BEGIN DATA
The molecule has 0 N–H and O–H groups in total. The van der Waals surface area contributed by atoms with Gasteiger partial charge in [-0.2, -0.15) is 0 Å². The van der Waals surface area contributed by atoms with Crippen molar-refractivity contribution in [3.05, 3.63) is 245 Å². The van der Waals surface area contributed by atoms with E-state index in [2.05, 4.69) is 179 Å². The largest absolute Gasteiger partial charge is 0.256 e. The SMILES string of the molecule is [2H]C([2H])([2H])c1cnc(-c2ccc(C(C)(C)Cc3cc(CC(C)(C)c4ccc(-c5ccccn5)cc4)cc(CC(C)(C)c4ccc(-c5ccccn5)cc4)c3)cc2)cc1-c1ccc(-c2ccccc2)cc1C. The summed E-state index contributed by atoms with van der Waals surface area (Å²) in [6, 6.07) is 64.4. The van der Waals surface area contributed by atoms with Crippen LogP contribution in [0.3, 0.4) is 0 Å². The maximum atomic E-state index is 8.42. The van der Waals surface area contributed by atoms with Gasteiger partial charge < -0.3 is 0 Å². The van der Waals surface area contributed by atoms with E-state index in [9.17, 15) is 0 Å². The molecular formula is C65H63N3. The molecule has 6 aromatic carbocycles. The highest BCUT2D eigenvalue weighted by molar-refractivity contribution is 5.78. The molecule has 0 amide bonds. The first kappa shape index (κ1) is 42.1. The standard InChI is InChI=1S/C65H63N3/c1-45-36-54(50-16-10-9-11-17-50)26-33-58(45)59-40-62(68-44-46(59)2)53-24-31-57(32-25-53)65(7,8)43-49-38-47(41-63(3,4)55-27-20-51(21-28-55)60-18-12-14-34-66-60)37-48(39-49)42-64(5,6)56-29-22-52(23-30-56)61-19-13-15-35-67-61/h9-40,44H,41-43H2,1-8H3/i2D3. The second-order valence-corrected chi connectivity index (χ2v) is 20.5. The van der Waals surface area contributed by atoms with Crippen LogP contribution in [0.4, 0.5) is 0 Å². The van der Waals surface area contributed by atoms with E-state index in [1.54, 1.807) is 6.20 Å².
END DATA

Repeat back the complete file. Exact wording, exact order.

The molecule has 0 N–H and O–H groups in total. The van der Waals surface area contributed by atoms with Gasteiger partial charge in [-0.2, -0.15) is 0 Å². The van der Waals surface area contributed by atoms with Crippen molar-refractivity contribution in [3.05, 3.63) is 245 Å². The van der Waals surface area contributed by atoms with E-state index in [2.05, 4.69) is 179 Å². The largest absolute Gasteiger partial charge is 0.256 e. The SMILES string of the molecule is [2H]C([2H])([2H])c1cnc(-c2ccc(C(C)(C)Cc3cc(CC(C)(C)c4ccc(-c5ccccn5)cc4)cc(CC(C)(C)c4ccc(-c5ccccn5)cc4)c3)cc2)cc1-c1ccc(-c2ccccc2)cc1C. The summed E-state index contributed by atoms with van der Waals surface area (Å²) in [6, 6.07) is 64.4. The van der Waals surface area contributed by atoms with Crippen LogP contribution in [0.3, 0.4) is 0 Å². The maximum atomic E-state index is 8.42. The van der Waals surface area contributed by atoms with Gasteiger partial charge < -0.3 is 0 Å². The van der Waals surface area contributed by atoms with E-state index in [9.17, 15) is 0 Å². The molecular formula is C65H63N3. The molecule has 6 aromatic carbocycles. The highest BCUT2D eigenvalue weighted by molar-refractivity contribution is 5.78. The molecule has 0 amide bonds. The first kappa shape index (κ1) is 42.1. The standard InChI is InChI=1S/C65H63N3/c1-45-36-54(50-16-10-9-11-17-50)26-33-58(45)59-40-62(68-44-46(59)2)53-24-31-57(32-25-53)65(7,8)43-49-38-47(41-63(3,4)55-27-20-51(21-28-55)60-18-12-14-34-66-60)37-48(39-49)42-64(5,6)56-29-22-52(23-30-56)61-19-13-15-35-67-61/h9-40,44H,41-43H2,1-8H3/i2D3. The second-order valence-corrected chi connectivity index (χ2v) is 20.5. The van der Waals surface area contributed by atoms with Crippen LogP contribution in [0.4, 0.5) is 0 Å². The van der Waals surface area contributed by atoms with E-state index in [1.54, 1.807) is 6.20 Å².